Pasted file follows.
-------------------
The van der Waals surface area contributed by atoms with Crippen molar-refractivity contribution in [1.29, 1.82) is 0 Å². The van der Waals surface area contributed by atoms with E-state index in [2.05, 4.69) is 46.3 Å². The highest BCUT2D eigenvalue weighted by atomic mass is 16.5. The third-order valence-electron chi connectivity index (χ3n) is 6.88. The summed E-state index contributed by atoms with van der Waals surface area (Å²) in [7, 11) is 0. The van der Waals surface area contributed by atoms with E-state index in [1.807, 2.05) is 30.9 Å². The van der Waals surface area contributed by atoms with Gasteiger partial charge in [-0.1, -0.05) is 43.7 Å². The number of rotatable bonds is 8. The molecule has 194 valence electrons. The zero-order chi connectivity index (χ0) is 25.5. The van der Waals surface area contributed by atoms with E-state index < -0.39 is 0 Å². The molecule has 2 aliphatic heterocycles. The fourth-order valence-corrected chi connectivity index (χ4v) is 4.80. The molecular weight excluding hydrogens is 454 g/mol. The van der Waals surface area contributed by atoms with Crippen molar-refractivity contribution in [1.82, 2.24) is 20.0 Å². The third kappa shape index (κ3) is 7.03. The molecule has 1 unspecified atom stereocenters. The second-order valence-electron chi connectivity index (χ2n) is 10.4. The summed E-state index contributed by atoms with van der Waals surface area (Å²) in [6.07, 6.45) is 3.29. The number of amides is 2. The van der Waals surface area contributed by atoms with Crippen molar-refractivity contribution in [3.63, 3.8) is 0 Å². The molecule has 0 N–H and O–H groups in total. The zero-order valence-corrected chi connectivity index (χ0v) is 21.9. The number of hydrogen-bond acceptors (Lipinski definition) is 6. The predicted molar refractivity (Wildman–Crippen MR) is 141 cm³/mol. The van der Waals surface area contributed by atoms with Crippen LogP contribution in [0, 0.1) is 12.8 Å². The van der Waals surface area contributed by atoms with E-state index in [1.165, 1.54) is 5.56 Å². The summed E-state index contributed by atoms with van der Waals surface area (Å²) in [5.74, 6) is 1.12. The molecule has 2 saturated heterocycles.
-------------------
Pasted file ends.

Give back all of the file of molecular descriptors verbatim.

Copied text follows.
The van der Waals surface area contributed by atoms with Crippen molar-refractivity contribution in [1.29, 1.82) is 0 Å². The van der Waals surface area contributed by atoms with E-state index in [2.05, 4.69) is 46.3 Å². The highest BCUT2D eigenvalue weighted by atomic mass is 16.5. The third-order valence-electron chi connectivity index (χ3n) is 6.88. The summed E-state index contributed by atoms with van der Waals surface area (Å²) in [7, 11) is 0. The van der Waals surface area contributed by atoms with E-state index in [1.807, 2.05) is 30.9 Å². The van der Waals surface area contributed by atoms with Gasteiger partial charge in [-0.1, -0.05) is 43.7 Å². The number of rotatable bonds is 8. The molecule has 194 valence electrons. The zero-order chi connectivity index (χ0) is 25.5. The van der Waals surface area contributed by atoms with E-state index < -0.39 is 0 Å². The molecule has 2 aliphatic heterocycles. The fourth-order valence-corrected chi connectivity index (χ4v) is 4.80. The molecular weight excluding hydrogens is 454 g/mol. The van der Waals surface area contributed by atoms with Crippen molar-refractivity contribution in [1.82, 2.24) is 20.0 Å². The third kappa shape index (κ3) is 7.03. The molecule has 1 unspecified atom stereocenters. The second-order valence-electron chi connectivity index (χ2n) is 10.4. The summed E-state index contributed by atoms with van der Waals surface area (Å²) in [6.07, 6.45) is 3.29. The number of amides is 2. The van der Waals surface area contributed by atoms with Crippen molar-refractivity contribution in [3.63, 3.8) is 0 Å². The molecule has 0 N–H and O–H groups in total. The zero-order valence-corrected chi connectivity index (χ0v) is 21.9. The number of hydrogen-bond acceptors (Lipinski definition) is 6. The predicted molar refractivity (Wildman–Crippen MR) is 141 cm³/mol. The van der Waals surface area contributed by atoms with Crippen LogP contribution in [0, 0.1) is 12.8 Å². The van der Waals surface area contributed by atoms with E-state index in [1.165, 1.54) is 5.56 Å². The summed E-state index contributed by atoms with van der Waals surface area (Å²) in [5.74, 6) is 1.12. The molecule has 2 saturated heterocycles.